Were you injured in an accident in Chicago, IL caused by someone else’s wrongdoing? If you were, you may be able to recover damages for your injuries and losses.
You have the right to file a lawsuit to help you recover this compensation. However, you must act fairly quickly if you intend to file a lawsuit because Illinois sets a deadline for filing personal injury lawsuits. This deadline is known as the statute of limitations.
Why Is There a Statute of Limitations in Illinois?
Like every other state, Illinois has statutes of limitations that provide deadlines for filing different types of cases. There are statutes of limitations for both criminal and civil cases in Illinois, including civil personal injury cases. Unless some type of exception applies, a plaintiff will lose their right to file a lawsuit unless they file their case on time.
There are several reasons for the statute of limitations in personal injury cases in Illinois, including:
- Encouraging injured plaintiffs to file cases in a timely manner
- Ensure that cases are litigated before relevant evidence is lost
- Protect defendants from the threat of a lawsuit for an indefinite period of time
Litigating personal injury cases as soon as possible helps to ensure that the cases are brought while the best evidence is available. It also allows defendants to have certainty, after a specified point, that the case will not be litigated.
What Is the Statute of Limitations for Personal Injury Cases in Illinois?
The statute of limitations in Illinois is two years for personal injury cases. Generally, this means you have two years from the date of the accident or injury to file your lawsuit. The statute of limitations for wrongful death cases is also two years.
Exceptions to the Statute of Limitations
There may be an exception to the two-year statute of limitations in some cases. This is known as “tolling,” as it allows you to toll the statute of limitations until a certain circumstance or condition has been resolved.
You may be able to toll the statute of limitations if you were a minor when the accident or injury occurred. In this case, the two-year statute of limitations would begin to run when you turn 18.
The statute of limitations may also be tolled if you were mentally disabled when an accident or injury occurred. Here, the statute of limitations will be tolled until the disability is removed. Once it is removed, you will have two years to file your lawsuit. Similarly, if you become mentally disabled after the accident but before the two-year statute of limitations expires, the deadline will be tolled until the disability is removed.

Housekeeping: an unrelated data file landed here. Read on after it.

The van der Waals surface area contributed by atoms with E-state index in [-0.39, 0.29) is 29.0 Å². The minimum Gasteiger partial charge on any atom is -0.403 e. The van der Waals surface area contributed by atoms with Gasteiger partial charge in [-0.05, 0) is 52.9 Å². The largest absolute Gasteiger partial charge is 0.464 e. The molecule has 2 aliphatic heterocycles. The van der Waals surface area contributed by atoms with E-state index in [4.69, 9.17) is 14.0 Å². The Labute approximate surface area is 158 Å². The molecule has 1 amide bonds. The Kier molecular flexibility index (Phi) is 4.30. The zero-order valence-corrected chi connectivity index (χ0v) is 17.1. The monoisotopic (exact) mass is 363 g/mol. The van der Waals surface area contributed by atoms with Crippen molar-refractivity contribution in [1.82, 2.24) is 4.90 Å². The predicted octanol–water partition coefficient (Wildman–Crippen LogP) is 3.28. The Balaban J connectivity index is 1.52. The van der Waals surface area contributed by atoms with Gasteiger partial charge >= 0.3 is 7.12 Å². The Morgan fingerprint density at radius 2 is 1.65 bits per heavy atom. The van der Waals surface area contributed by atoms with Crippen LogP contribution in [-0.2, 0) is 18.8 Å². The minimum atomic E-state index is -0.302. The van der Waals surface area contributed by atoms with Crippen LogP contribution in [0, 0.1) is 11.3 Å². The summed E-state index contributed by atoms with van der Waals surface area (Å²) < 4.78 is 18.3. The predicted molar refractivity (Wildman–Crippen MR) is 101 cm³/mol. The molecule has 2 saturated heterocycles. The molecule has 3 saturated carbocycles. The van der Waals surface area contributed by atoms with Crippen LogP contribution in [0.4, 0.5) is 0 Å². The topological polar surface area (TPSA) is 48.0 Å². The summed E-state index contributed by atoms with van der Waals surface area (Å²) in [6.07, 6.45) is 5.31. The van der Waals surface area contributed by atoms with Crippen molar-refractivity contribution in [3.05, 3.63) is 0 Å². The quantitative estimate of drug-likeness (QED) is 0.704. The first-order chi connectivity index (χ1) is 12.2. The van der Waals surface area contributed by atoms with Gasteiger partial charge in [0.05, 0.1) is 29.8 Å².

The statute of limitations will be tolled during any period that the defendant in your case has left the state or cannot be located.
Essentially, you won’t be punished for factors beyond your control that may prevent you from litigating your case. Once the factor is resolved or removed, the clock on your statute of limitations will begin ticking again.
Statute of Repose vs. Statute of Limitations
Illinois has another type of statute that sets a deadline on when you can file certain personal injury lawsuits. These are called statutes of repose. Whereas the statute of limitations runs from the date an accident or injury occurred, the statute of repose runs from a date specified in the statute. Essentially, a statute of repose sets an outer limit on when certain claims can be brought.
Statutes of repose are often seen in product liability cases. If you were injured by a product 11 years after you initially purchased it, you may be prohibited from filing the case because of the statute of repose.
What Happens If I Don’t File My Case on Time?
If you do not file your personal injury lawsuit before the statute of limitations expires, then you will not be able to seek compensation through a lawsuit. This may seriously hamper your chance to recover compensation in your case.
While many personal injury cases settle before going to trial or even before a lawsuit is filed, the ability to file a lawsuit is strategically useful. An insurance company will have little reason to negotiate a reasonable settlement if the statute of limitations on filing a lawsuit against them has passed.
If you file a lawsuit after the statute of limitations has passed, the opposing party will likely file a motion to dismiss. This motion will be based on the statute of limitations period having passed. The court will grant the motion if you have missed the two-year deadline.
Thus, to protect your right to file a lawsuit and any right to compensation you may have, your personal injury lawsuit must be filed on time.
Contact Our Experienced Chicago Personal injury Lawyer to Ensure That Your Case is Filed on Time
Navigating the personal injury claim process can be complicated. This includes calculating the statute of limitations and ensuring your case is filed on time.
If you were injured in an accident caused by someone else’s negligence or wrongful conduct, don’t become overwhelmed by the personal injury claim process. Our dedicated Chicago personal injury lawyers are here to manage every aspect of your case, including making sure it gets filed on time.